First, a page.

A Texas bill has been proposed that would allow doctors the right to impose Do Not Resuscitate (DNR) orders on patients, in some cases, regardless of the expressed wishes of the patient or his/her surrogates, thus possibly resulting in involuntary death.
Senate Bill 303 is proposed by Texas State Senator Bob Deuell, vice chair of the Texas Senate Committee on Health and Human Services. "This is about getting a better process in place and having more safeguards so everybody is able to make informed decisions. At the same time, we have to address the fact that there are situations where treatment to transfer is just not viable," Deuell said.
Senator Deuell's legislative director, Scot Kibbe, says the goal of these reforms is to get everyone to the table. In the past, legislature for this delicate issue has been difficult "and one in which every side needs to have its views respected," Kibbe added. "We are hoping this time that happens."
The National Right to Life Committee (NRLC) is calling for a defeat of the bill. Founded in 1968, NRLC is a federation of 50 state right-to-life affiliates and over 3,000 local chapters. It claims to be the nation's oldest and largest grassroots pro-life organization. It works through legislation and education in an effort to protect innocent human life from abortion, infanticide, assisted suicide and euthanasia.
Burke Balch, director of National Right to Life's Powell Center for Medical Ethics stated, "Texas S.B. 303 violates the most fundamental tenet of patient autonomy by allowing doctors to strip patients (or their surrogates), of the right to dictate their wishes with regard to CPR. It gives doctors the unilateral authority to deny CPR, thus imposing involuntary death on patients, with little recourse for patients or their surrogates to seek relief from an imposed DNR order."
The bill provides that the most a patient or surrogate who wants the DNR removed can do is pay for "a second opinion at the patient's or surrogate's expense and after the opinion has been obtained an appeal to the health care facility's ethics committee can be made," Balch said.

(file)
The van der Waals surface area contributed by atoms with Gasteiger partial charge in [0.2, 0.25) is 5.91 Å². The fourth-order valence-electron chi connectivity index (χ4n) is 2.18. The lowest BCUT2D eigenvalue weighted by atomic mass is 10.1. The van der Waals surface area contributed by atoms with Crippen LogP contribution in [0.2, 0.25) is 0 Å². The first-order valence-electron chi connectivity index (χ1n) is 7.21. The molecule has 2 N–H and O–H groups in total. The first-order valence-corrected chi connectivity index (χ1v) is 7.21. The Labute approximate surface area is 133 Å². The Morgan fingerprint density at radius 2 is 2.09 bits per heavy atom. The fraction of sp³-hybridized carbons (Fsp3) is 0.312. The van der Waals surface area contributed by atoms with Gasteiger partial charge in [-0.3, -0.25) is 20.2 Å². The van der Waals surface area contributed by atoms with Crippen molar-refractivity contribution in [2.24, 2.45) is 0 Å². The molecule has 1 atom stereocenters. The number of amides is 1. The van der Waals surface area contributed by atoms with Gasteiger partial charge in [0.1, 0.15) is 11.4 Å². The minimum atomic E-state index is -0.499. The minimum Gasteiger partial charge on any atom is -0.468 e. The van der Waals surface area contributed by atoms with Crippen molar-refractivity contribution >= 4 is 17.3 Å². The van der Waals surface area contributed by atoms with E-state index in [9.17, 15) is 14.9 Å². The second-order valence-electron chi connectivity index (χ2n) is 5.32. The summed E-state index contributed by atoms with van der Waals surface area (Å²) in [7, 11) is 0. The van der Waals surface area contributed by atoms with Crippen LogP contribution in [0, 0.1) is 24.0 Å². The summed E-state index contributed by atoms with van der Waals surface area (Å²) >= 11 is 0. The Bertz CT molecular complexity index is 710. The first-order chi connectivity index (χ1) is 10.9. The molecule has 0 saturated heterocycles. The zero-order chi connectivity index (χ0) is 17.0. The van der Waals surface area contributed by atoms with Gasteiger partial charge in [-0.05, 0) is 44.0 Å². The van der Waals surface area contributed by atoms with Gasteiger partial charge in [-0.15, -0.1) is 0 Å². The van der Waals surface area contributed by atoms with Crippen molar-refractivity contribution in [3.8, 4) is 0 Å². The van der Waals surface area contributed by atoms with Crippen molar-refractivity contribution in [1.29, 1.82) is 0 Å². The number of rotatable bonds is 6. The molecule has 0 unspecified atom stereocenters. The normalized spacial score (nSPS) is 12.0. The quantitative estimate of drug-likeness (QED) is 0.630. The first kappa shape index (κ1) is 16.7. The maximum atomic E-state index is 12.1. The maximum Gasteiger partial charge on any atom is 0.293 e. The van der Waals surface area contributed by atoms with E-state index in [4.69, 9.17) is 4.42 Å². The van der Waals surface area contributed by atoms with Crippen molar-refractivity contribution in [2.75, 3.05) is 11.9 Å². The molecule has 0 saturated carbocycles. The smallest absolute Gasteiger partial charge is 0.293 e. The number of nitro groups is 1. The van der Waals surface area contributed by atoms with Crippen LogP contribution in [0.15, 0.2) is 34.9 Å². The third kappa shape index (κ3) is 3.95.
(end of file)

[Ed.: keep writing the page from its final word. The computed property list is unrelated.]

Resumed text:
"If the patient should go into cardiopulmonary arrest in the meantime, the patient will suffer involuntary death without resuscitation," Balch added. "In some circumstances, the patient would be denied even the opportunity for a second medical opinion or resort to the facility committee."
Balch went on to say, "The bill also states that they are 'not civilly or criminally liable or subject to review or disciplinary action' and that the section does not create a cause of action or liability against a physician, health professional acting under the direction of a physician, or health care facility."
Under Section 4 of the bill, a member of clergy can make a decision to withhold or withdraw life-sustaining treatment if the patient does not have a legal guardian or an agent under a medical power of attorney. The bill does not specify whether or not the member of clergy has to know specifics about the patient's medical conditions or wishes.
Arlo Weltge, an emergency medicine physician in Houston and a member of the Texas Medical Association's end-of-life workgroup, is in favor of the bill passing. "Different circumstances bring different levels of complexity to end-of-life care decisions, but one thing stays the same, as physicians, our job is to act in the best interest of the patient, but with the ethical responsibility of not doing any intentional harm."
That responsibility does not end just because a patient is nearing his or her final days. "We need a law that is nuanced enough to recognize that there are very different contexts in which these decisions are made," Weltge said. "As filed, this bill would maintain protection of physicians against forcing them to violate their own religious beliefs, moral conscience, and professional ethics."